Your thoughts?

Rodgers calling plays?

May 20, 2009

This morning on 620 WTMJ radio, I heard an interesting quote from Aaron Rodgers. He was talking about how close he and Mike McCarthy are and how he feels confident that McCarthy has lots of confidence in him. Rodgers said something to the effect of “he trusts me to call the plays…”

While this may not be a big deal really, and it may in fact be a simple reference to him being granted the ability to audible when he sees fit – it make me wonder if Rodgers may have more of a role in play-calling than Favre ever seemed to. I wouldn’t be surprised because I think Rodgers has a very good understanding of the offense, the coaches clearly have lots of confidence in him and  he is very bright and quick to diagnose. I wonder if Rodgers may get to a point with McCarthy like Peyton Manning in Indy: where he knows the offensive system so well he’ll be able to call most plays. Anyway, I just thought this was an interesting comment for a 1-year starter to make when his predecessor, outside of an occasional audible or freak play, seemed to take most offensive play-calling direction from the sidelines.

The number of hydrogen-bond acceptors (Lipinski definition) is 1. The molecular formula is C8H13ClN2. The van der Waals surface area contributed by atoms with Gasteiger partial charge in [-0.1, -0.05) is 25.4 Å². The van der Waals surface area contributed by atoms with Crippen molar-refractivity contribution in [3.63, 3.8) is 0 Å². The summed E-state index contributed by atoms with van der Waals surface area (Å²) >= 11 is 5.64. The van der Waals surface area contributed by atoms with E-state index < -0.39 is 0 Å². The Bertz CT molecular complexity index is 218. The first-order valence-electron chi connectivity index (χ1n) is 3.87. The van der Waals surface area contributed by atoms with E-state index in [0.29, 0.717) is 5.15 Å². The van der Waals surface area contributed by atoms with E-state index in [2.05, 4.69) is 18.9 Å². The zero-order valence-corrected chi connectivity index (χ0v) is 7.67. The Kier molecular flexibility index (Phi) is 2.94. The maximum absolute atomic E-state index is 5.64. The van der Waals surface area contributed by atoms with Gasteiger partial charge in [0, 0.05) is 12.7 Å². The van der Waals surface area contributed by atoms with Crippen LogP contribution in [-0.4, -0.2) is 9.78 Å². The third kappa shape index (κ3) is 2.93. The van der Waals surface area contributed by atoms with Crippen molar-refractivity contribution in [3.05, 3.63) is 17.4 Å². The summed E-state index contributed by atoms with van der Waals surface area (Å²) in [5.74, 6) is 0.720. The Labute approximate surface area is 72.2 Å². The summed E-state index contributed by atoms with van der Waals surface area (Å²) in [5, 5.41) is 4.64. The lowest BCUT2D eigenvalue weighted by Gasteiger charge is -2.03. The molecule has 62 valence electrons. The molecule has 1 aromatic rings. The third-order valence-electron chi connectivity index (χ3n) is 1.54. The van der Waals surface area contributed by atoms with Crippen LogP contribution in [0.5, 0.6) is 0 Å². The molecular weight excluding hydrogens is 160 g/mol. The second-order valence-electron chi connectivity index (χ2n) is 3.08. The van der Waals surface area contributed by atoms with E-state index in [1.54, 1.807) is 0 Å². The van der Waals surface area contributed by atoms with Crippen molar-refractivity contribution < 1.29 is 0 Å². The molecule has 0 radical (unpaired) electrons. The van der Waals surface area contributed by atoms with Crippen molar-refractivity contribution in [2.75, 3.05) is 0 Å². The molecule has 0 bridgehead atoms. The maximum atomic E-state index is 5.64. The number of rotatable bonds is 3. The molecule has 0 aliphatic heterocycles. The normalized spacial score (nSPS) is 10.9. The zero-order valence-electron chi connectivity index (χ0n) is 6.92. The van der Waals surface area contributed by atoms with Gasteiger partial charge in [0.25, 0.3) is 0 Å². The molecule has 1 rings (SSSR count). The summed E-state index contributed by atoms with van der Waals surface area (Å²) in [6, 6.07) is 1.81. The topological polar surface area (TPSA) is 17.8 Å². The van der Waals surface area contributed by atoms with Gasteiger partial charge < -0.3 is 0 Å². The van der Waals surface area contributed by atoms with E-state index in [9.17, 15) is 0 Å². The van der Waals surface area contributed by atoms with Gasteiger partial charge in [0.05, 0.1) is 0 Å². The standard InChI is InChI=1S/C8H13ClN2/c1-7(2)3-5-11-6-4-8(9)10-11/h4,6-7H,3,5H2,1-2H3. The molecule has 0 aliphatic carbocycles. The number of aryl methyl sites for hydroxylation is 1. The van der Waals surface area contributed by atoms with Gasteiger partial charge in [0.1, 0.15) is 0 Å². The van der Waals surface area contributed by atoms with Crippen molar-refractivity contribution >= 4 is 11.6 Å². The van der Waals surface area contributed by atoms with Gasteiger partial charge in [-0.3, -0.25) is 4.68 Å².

I wanted to extend Rodgers, just not sure about the contract

November 2, 2008

Aaron Rodgers looks very good so far. He appears to be a quality decision-maker, understands the offense well and his stats are very good. His 98.7 QB rating is not a fluke and there is strong reason to believe this rating will end up being fairly representative of the kind of play we can expect from him. Like the Pack did with Grant, I also like the idea of getting our younger players signed so we know we’ll have a strong nucleus for at least the next few years. I also recognize that we wanted to get him signed now so that it would count against our cap this year when we can easily afford it. For these reasons, I too wanted to extend Rodgers and I would have offered him a nice contract…just not this kind of contract.